These Humpbacks Let Seabirds Bring the Prey

humpbacks let seabirds bring the prey
Jaws wide open, a humpback waits patiently for prey to come to it instead of chasing it.

OFF THE COAST OF CANADA’S VANCOUVER ISLAND, HUMPBACK WHALES have developed a new, low-energy approach to collecting their daily 2,500 kg of delectable edibles like herring. Kicking back and remaining stationary, these humpbacks let seabirds bring the prey to them.

The scientists who have documented the new behavior have termed it “trap-feeding,” after the plant world’s Venus fly traps.


Humpbacks (Megaptera novaeangliae) are baleen whales – that is, they earn their livings by gulping in mouthfuls of water rich with small fish prey, expelling the water and dining on the fish.  Mostly, they collect their delicacies through “lunge-feeding,” diving into dense bait balls of small fish prey to gulp in as much a possible.

Humpbacks sometimes engage in a clever technique called “bubble-net feeding,” working with other humpbacks to blow bubbles in circles around schools of herring to group them tightly for easy lunge-feeding.


The new technique of trap-feeding was first identified by researchers with the Canada-based Marine Education and Research Society. In 2011 they observed a humpback named Conger (humpbacks are identifiable through unique tail fin anatomy) hanging out at the water’s surface for extended periods with his mouth wide open. In this position, MERS says in a blog article, “he spun slowly for about a minute and then used his flippers to push fish toward his mouth!”

Waiting for fish to enter their mouths was something they had never seen humpbacks doing before. In 2011 they identified two humpbacks engaging in trap-feeding. By 2016, the number was 16. Most recently, they have placed the number at more than 20.


Eventually, the scientists realized that the humpbacks were benefiting from the fish-hunting activities of diving birds like auklets and murres, who were engaged in a sort of aerial bubble-net feeding, driving the herring closer together for easier pickings. IN essence, the humpbacks let seabirds bring the prey to them.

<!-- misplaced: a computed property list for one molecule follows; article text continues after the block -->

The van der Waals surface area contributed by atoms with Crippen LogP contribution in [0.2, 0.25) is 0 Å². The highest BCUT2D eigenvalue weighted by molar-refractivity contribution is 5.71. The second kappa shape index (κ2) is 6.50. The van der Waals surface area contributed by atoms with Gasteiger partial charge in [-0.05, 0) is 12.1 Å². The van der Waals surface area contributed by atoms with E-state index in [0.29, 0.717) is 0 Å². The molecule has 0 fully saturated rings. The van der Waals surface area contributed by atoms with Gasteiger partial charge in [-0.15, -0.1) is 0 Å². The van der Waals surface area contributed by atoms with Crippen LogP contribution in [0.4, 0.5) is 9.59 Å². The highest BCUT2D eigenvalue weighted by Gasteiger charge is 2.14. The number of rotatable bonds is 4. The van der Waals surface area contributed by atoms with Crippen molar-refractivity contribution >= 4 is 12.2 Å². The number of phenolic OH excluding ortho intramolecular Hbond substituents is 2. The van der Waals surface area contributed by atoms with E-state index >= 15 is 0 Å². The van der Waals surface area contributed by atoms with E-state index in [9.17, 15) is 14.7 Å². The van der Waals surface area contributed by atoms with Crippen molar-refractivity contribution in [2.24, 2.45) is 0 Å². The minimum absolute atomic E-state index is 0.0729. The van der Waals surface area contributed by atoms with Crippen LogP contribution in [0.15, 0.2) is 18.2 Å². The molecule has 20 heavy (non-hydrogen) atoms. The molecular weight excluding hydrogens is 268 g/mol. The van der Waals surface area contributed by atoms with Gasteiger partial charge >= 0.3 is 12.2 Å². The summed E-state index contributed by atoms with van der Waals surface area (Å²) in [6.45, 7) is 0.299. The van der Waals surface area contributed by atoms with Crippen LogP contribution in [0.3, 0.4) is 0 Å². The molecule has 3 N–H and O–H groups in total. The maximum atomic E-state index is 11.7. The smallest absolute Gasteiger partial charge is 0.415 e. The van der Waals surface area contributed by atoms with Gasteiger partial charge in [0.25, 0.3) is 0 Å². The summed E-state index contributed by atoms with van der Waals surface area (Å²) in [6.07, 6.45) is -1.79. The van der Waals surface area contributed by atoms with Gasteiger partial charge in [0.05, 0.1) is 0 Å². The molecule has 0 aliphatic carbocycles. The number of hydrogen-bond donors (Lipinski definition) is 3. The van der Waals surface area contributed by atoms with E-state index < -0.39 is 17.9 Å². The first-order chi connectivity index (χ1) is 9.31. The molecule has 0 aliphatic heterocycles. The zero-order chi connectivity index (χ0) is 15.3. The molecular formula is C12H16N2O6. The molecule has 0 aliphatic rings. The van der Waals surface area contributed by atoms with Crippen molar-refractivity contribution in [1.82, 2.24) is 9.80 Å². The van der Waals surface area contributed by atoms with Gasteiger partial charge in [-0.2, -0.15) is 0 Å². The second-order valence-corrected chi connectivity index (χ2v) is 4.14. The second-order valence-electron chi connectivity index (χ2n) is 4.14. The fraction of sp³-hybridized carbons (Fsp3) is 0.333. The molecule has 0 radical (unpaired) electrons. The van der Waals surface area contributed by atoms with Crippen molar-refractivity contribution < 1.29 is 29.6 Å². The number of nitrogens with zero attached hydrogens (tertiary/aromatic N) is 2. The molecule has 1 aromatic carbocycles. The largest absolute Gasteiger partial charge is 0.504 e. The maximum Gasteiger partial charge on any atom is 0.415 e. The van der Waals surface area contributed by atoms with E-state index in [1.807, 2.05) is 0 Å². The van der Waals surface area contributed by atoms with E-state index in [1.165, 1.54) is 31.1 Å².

In one view, with their mouths half-full, half-out of the water, the herring perceive the open mouths as little ponds in which they can seek refuge.


Humpback whales letting seabirds bring the prey results in smaller yields of edibles than lunge-feeding, but the MERS researchers note that it’s rewarding because it requires significantly less energy. It will never replace lunge-feeding as standard operating procedure but it serves some whales.

And, trap-feeding thus far is only utilized by this one particular cohort of M. novaeangliae in home grounds off northeastern Vancouver Island. The MERS researchers published their findings last month in the journal Marine Mammal Science.

PRINCIPAL SOURCES: “The innovation and diffusion of “trap‐feeding,” a novel humpback whale foraging strategy,” Marine Mammal Science; “Trap-Feeding” – a new Humpback feeding strategy,” November 2018/“Trap-Feeding” – a new Humpback feeding strategy,” June, 2017, Marine Education and Research Society; “Watch humpback whales trick thousands of fish into becoming dinner,” Science News Feed; “British Columbia Humpbacks Try Out a Mellow New Hunting Strategy,” Hakai Magazine.